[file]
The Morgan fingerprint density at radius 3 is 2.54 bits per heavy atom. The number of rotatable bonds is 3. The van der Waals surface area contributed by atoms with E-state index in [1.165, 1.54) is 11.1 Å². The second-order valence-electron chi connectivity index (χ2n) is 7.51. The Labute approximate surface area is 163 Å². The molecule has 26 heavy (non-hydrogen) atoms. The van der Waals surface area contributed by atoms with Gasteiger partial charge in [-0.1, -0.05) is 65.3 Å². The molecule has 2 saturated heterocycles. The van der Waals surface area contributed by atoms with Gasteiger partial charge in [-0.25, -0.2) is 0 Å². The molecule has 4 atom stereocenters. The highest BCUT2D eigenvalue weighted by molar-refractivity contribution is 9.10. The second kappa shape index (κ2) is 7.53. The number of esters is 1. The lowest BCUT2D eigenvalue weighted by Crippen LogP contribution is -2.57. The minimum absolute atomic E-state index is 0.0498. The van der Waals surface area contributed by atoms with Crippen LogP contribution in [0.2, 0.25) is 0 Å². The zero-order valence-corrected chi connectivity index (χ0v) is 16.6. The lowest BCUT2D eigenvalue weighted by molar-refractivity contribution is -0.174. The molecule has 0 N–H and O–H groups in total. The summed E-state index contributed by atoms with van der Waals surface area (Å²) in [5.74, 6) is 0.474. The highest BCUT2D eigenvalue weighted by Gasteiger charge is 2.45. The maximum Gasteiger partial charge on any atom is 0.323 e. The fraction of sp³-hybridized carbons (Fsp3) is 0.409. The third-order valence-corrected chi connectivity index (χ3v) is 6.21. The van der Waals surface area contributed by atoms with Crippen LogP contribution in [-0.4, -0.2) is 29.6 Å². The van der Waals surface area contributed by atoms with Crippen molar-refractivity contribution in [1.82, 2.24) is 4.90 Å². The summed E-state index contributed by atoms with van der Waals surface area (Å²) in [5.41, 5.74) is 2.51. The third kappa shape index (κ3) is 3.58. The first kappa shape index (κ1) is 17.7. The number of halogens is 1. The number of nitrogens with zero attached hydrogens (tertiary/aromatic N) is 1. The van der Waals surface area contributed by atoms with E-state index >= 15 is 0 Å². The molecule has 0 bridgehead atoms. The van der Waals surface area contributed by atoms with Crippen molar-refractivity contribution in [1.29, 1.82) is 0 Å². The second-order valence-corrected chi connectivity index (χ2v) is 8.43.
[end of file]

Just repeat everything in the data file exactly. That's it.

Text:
The Morgan fingerprint density at radius 3 is 2.54 bits per heavy atom. The number of rotatable bonds is 3. The van der Waals surface area contributed by atoms with E-state index in [1.165, 1.54) is 11.1 Å². The second-order valence-electron chi connectivity index (χ2n) is 7.51. The Labute approximate surface area is 163 Å². The molecule has 26 heavy (non-hydrogen) atoms. The van der Waals surface area contributed by atoms with Gasteiger partial charge in [-0.1, -0.05) is 65.3 Å². The molecule has 2 saturated heterocycles. The van der Waals surface area contributed by atoms with Gasteiger partial charge in [-0.25, -0.2) is 0 Å². The molecule has 4 atom stereocenters. The highest BCUT2D eigenvalue weighted by molar-refractivity contribution is 9.10. The second kappa shape index (κ2) is 7.53. The number of esters is 1. The lowest BCUT2D eigenvalue weighted by Crippen LogP contribution is -2.57. The minimum absolute atomic E-state index is 0.0498. The van der Waals surface area contributed by atoms with Crippen LogP contribution in [0.2, 0.25) is 0 Å². The zero-order valence-corrected chi connectivity index (χ0v) is 16.6. The lowest BCUT2D eigenvalue weighted by molar-refractivity contribution is -0.174. The molecule has 0 N–H and O–H groups in total. The summed E-state index contributed by atoms with van der Waals surface area (Å²) in [5.74, 6) is 0.474. The highest BCUT2D eigenvalue weighted by Gasteiger charge is 2.45. The maximum Gasteiger partial charge on any atom is 0.323 e. The fraction of sp³-hybridized carbons (Fsp3) is 0.409. The third-order valence-corrected chi connectivity index (χ3v) is 6.21. The van der Waals surface area contributed by atoms with Crippen LogP contribution in [-0.4, -0.2) is 29.6 Å². The van der Waals surface area contributed by atoms with Crippen molar-refractivity contribution in [1.82, 2.24) is 4.90 Å². The summed E-state index contributed by atoms with van der Waals surface area (Å²) in [5.41, 5.74) is 2.51. The third kappa shape index (κ3) is 3.58. The first kappa shape index (κ1) is 17.7. The number of halogens is 1. The number of nitrogens with zero attached hydrogens (tertiary/aromatic N) is 1. The van der Waals surface area contributed by atoms with E-state index >= 15 is 0 Å². The molecule has 0 bridgehead atoms. The van der Waals surface area contributed by atoms with Crippen molar-refractivity contribution in [1.29, 1.82) is 0 Å². The second-order valence-corrected chi connectivity index (χ2v) is 8.43.